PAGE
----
UCLA had no players drafted by the NFL in 2012. Mandatory Credit: James Lang-US PRESSWIRE
So far so good, and sometimes great.
That's pretty much the summary performance review we can give Coach Mora at this point in time, given the hires, the recruiting, the efforts to change the culture in practice, and the way he has comported himself in the press and has represented UCLA.
Of course, we are all eager to see those things translate to more wins on the field for our Bruins. But another challenge awaits Coach Mora, beyond winning games. It is one that our previous two coaches were unable to meet for the most part, given UCLA's history.
And that challenge consists of developing players for the NFL. Now, we can argue whether it is a college coach's job to prepare players with potential for the NFL, or whether his job is to win games in the fall. Ideally, a good coach does both, if he has the means.
UCLA has always had the means, until Chianti Dan arrived on campus. This program put a lot of players in the NFL, historically. Even today, we have 24 players in the league...but UCLA has fallen behind. Even Utah has 27 players in the league, and Oregon State has 25.
What gives? Let's see after the jump.
I have provided links to the College Football Matrix site a few times, and I am happy to do it again, so another HT for those guys. I'll let you go through the site and delve into the details of their methodology yourselves. I have pointed out before that they have a metric called "the coaching effect", which is basically an adjustment to the number of expected wins that recruiting rankings would predict, due to the brilliance or ineptitude of a coach. In short, underachievers and overachievers.
The worst such coach even gets and award: The Charlie Weis Anti-Coach of the Year. The winner in 2011 was Houston Nutt, who was fired at the end of the season, and who, per this metric, cost his team 5 games. Rick Neuheisel? He got an honorable mention, costing his team 3 games (i.e., their model predicted 9 wins for the Bruins - bowl games are not included).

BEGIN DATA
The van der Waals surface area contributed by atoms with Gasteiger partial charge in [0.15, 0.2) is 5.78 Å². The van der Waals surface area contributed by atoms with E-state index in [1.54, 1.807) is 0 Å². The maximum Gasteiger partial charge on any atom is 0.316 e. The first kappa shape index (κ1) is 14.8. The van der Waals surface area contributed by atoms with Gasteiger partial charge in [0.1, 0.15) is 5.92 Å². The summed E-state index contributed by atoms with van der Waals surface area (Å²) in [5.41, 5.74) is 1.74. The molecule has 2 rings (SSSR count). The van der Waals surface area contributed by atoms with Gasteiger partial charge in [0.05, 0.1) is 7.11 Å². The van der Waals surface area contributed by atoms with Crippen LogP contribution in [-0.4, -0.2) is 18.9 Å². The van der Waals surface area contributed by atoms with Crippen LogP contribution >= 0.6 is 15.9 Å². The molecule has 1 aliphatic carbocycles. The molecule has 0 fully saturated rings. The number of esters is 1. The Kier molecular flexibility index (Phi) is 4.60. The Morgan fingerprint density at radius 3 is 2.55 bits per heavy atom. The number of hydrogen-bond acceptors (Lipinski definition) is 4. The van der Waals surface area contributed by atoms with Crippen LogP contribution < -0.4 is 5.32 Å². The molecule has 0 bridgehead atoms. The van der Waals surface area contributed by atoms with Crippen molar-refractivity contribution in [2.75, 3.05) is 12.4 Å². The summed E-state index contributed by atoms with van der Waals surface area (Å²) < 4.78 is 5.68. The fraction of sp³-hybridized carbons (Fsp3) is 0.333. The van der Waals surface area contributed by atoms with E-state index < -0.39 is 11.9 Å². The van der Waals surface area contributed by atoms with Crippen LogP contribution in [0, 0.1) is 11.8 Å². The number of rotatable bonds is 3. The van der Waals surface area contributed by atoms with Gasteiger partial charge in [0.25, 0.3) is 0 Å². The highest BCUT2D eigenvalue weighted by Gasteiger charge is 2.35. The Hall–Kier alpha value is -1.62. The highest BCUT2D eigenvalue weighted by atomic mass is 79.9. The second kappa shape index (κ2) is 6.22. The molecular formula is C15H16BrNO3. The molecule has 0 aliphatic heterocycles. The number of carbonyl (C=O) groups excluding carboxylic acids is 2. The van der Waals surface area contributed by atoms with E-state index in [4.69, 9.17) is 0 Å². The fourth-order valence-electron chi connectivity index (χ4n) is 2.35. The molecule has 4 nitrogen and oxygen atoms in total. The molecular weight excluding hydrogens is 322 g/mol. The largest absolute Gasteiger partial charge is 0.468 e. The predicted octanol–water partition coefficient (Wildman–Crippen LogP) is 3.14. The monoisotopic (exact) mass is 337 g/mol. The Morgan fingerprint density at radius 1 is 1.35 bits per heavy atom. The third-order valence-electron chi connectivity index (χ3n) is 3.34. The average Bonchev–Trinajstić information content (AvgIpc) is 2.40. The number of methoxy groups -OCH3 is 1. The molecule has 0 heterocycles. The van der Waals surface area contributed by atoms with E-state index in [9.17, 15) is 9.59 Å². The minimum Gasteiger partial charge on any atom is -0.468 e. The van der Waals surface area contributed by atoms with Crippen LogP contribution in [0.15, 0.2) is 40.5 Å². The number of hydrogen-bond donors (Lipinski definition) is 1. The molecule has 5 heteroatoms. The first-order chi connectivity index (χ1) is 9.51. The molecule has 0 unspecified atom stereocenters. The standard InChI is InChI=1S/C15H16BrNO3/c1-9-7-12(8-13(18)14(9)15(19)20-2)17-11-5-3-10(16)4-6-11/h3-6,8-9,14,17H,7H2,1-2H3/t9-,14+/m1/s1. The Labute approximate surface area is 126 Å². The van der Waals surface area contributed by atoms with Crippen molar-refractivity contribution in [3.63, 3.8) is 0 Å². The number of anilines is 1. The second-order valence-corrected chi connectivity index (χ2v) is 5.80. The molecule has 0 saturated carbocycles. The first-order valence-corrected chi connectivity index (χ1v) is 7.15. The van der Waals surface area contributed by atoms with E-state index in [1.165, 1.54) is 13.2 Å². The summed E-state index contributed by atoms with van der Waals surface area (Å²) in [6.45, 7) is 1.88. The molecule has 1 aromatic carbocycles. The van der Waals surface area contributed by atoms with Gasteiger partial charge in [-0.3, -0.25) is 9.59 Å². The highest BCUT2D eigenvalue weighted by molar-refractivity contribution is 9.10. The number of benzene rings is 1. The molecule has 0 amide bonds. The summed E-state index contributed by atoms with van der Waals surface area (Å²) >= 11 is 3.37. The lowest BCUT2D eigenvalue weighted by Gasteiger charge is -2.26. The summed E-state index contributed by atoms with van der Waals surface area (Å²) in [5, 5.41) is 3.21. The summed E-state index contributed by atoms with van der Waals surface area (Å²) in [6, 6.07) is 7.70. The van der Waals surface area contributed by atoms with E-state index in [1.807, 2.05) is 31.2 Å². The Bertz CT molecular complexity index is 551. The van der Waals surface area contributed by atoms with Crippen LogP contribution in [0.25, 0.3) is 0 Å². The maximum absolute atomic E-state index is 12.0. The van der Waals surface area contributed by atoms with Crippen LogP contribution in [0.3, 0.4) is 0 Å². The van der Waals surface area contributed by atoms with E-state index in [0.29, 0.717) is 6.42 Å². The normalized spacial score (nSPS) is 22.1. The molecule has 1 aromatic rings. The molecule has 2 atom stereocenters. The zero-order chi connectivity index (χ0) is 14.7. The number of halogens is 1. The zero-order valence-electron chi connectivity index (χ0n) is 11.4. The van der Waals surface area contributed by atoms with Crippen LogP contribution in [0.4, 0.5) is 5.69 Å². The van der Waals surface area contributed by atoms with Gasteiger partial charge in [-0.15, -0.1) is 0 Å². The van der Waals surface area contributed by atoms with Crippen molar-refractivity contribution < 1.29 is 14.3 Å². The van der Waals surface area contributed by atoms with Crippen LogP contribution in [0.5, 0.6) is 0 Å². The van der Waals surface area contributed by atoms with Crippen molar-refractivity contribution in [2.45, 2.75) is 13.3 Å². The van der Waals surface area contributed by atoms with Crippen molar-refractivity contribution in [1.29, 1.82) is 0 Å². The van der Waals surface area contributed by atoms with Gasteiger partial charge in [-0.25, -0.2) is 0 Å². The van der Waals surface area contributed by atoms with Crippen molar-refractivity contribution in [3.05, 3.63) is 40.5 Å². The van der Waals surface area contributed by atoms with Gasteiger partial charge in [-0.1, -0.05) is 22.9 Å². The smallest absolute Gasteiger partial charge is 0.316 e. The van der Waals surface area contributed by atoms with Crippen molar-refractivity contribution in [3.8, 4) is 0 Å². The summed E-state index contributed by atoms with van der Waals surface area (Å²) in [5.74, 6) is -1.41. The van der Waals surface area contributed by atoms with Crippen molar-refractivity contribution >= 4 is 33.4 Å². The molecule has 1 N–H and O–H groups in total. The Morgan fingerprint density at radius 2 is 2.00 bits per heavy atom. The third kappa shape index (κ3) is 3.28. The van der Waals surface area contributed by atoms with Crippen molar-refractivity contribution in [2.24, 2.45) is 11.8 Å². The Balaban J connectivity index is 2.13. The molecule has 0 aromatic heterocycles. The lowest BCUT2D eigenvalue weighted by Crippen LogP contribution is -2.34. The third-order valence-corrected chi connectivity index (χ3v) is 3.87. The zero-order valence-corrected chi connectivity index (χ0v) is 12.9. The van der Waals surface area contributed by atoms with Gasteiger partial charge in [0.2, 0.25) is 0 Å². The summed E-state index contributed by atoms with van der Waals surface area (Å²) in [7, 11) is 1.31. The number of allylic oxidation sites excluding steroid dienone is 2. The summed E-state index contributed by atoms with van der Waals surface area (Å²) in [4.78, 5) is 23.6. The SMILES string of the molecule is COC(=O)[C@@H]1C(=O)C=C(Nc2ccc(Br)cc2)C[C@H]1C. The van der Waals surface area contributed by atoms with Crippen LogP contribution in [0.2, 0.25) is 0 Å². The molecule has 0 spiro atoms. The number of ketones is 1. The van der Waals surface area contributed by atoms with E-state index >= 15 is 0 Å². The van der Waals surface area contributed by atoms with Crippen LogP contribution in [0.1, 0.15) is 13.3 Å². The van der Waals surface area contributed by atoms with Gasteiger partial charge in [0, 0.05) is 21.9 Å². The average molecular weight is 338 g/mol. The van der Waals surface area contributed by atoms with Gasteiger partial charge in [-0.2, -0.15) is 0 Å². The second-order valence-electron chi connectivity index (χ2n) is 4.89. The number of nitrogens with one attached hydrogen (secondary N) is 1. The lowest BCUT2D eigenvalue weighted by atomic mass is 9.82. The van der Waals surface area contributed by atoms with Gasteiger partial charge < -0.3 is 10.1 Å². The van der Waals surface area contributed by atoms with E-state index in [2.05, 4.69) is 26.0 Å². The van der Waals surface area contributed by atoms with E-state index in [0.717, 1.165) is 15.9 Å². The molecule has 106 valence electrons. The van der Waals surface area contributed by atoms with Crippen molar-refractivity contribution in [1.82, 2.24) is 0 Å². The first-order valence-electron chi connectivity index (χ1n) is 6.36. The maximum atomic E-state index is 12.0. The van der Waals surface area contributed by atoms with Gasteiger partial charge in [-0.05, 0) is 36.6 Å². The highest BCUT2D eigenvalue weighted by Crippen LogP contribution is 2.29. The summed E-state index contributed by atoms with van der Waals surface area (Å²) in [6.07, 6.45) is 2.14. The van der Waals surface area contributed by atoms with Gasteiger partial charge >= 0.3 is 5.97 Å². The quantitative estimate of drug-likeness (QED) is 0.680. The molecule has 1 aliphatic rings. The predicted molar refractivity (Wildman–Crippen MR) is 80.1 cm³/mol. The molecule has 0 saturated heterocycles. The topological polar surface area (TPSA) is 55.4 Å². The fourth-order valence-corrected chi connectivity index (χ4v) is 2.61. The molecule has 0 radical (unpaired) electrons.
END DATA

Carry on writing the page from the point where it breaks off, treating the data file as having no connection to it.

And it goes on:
After the NFL draft, they provided yet another very telling perspective: they ranked teams based on number of draft picks, and based on recruiting rankings for the corresponding classes. The difference between these two numbers shows which schools prepare their players for the NFL, and those that do better or worse than expected. The metric is a bit flawed (i.e., if you're the top ranked recruiter, the best you can do is as expected, otherwise you underachieve - and vice versa for worst recruiter), but it's still helpful.
For those of you who think UCLA's problem in the last decade has been recruiting, this says otherwise. Their composite recruiting ranking for UCLA from 2002 to 2009 puts them at 17th. But where is UCLA in the NFL draft rankings? 44th. The -27 differential makes UCLA next to last in what essentially comes down to developing NFL talent. The team that was last? Washington, ranked 30th in recruiting and 60th in the draft...not surprising given their lost decade.
UCLA has only had 17 players drafted since 2005, and none this year. That puts us on par with...Wake Forest. In fact, UCLA is only 9th in the Pac-12 in that span. That is incomprehensible.
Not surprisingly, Southern Cal has had the most players drafted in that span, as supported by their pay-for-play program.
That has been a major problem for UCLA, the inability to develop players in their 3 or 4 years here. It's saddening to think that there were a few guys who may have had a shot in the NFL if they had gone to other schools. And I think that challenge falls squarely on Coach Mora's shoulders.